On Monday, the National Fraternal Order of Police requested that crimes against its members be officially considered hate crimes, a classification that means harsher penalties for offenders who have targeted cops because they are cops. The union represents over 300,000 police officers.
"Right now, it's a hate crime if you attack someone solely because of the color of their skin, but it ought to be a hate crime if you attack someone solely because of the color of their uniform as well," said Jim Pasco, executive director of the union.
The call comes as tensions between police and civilians are at a high -- demonstrations have been held across the country in protest of racial profiling practices and unnecessary police brutality. New York has mourned the death of Eric Garner at the hands of a cop, and of NYPD officers Rafael Ramos and Wenjian Liu at the hands of civilian Ismaaiyl Brinsley.
Yahoo News' Liz Goodwin reports:
In general, the number of law enforcement officers killed in the line of duty has declined since the 1970s, reflecting the fall of violent crime in the United States in general. It's not clear who in Congress would take up the union's call to introduce such legislation. In the past, Democrats such as Gabrielle Giffords of Arizone and Republicans such as Peter King of New York have sponsored union-backed bills.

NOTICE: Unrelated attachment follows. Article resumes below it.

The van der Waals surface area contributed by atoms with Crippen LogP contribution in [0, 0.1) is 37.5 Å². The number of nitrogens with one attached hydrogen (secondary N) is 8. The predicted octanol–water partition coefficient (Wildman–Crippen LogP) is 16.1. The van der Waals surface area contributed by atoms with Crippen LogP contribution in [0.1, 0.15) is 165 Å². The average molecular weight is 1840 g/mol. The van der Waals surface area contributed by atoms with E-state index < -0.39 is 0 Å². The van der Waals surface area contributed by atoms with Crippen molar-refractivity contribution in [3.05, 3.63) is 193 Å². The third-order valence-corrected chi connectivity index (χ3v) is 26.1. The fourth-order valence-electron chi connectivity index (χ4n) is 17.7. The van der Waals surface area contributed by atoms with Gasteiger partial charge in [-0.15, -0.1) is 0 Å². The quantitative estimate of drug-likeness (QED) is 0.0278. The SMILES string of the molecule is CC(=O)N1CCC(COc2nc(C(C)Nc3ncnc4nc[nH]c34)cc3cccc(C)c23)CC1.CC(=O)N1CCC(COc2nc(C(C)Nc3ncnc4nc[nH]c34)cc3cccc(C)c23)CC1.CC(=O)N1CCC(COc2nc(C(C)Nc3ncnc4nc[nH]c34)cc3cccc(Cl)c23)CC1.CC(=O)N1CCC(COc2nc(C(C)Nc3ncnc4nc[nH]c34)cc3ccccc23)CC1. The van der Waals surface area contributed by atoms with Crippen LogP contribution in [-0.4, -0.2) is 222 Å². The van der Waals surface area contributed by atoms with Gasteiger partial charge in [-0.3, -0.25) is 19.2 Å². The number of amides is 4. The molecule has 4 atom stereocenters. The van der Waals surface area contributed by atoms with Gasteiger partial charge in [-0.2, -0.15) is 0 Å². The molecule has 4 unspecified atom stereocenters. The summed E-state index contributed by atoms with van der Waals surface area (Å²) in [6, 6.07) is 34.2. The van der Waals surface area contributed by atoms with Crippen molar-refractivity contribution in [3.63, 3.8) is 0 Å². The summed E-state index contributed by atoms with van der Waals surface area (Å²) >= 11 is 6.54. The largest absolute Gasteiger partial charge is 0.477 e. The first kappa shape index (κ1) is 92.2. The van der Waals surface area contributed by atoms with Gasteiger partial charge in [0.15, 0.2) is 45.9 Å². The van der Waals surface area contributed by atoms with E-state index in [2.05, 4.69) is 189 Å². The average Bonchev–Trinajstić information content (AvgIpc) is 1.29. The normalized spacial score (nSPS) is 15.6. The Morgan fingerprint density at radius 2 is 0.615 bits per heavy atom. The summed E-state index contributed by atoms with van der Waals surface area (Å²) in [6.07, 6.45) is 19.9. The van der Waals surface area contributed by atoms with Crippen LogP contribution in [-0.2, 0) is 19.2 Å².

A hate crime is defined by Congress as a "criminal offense against a person or property motivated in whole or in part by an offender's bias against a race, religion, disability, ethnic origin or sexual orientation." If local authorities decline to prosecute a hate crime, the federal government can take over, making hate crime offenders more likely to face prosecution."
In 2009, the 1969 federal hate crimes statute was expanded to include crimes motivated by sexual orientation and disability.
"Enough is enough!" said Chuck Canterbury, president of the police union, in a statement. "Congress saw a need to expand the law to protect a group of our fellow citizens who we suspected were being targeted as victims of violence. In the last few years, ambush attacks aimed to kill or injure law enforcement officers have risen dramatically. Nineteen percent of the fatalities by firearm suffered by law enforcement in 2014 were ambush attacks."
"All of these officers died because of the uniforms they were wearing," Canterbury continued. "They were killed because their murderers had one purpose -- to kill a cop."